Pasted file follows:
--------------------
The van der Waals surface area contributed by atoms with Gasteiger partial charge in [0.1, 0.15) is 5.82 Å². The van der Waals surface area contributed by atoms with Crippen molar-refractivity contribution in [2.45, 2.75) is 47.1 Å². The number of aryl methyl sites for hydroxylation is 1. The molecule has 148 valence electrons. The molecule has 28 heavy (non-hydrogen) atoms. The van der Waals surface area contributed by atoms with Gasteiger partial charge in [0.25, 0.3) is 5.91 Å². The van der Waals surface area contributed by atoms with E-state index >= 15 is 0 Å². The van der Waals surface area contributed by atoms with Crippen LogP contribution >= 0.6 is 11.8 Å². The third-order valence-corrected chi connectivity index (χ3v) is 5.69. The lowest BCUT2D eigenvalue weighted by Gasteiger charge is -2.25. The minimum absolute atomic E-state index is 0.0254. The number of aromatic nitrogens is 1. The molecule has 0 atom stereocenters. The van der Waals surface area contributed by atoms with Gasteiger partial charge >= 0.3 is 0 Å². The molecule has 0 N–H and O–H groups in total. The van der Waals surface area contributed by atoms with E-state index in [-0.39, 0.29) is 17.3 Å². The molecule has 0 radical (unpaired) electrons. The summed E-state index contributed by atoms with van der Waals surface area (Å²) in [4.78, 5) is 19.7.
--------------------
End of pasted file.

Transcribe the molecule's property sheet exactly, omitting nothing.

The van der Waals surface area contributed by atoms with Gasteiger partial charge in [0.1, 0.15) is 5.82 Å². The van der Waals surface area contributed by atoms with Crippen molar-refractivity contribution in [2.45, 2.75) is 47.1 Å². The number of aryl methyl sites for hydroxylation is 1. The molecule has 148 valence electrons. The molecule has 28 heavy (non-hydrogen) atoms. The van der Waals surface area contributed by atoms with Gasteiger partial charge in [0.25, 0.3) is 5.91 Å². The van der Waals surface area contributed by atoms with E-state index >= 15 is 0 Å². The van der Waals surface area contributed by atoms with Crippen LogP contribution >= 0.6 is 11.8 Å². The third-order valence-corrected chi connectivity index (χ3v) is 5.69. The lowest BCUT2D eigenvalue weighted by Gasteiger charge is -2.25. The minimum absolute atomic E-state index is 0.0254. The number of aromatic nitrogens is 1. The molecule has 0 atom stereocenters. The van der Waals surface area contributed by atoms with Gasteiger partial charge >= 0.3 is 0 Å². The molecule has 0 N–H and O–H groups in total. The van der Waals surface area contributed by atoms with E-state index in [-0.39, 0.29) is 17.3 Å². The molecule has 0 radical (unpaired) electrons. The summed E-state index contributed by atoms with van der Waals surface area (Å²) in [4.78, 5) is 19.7.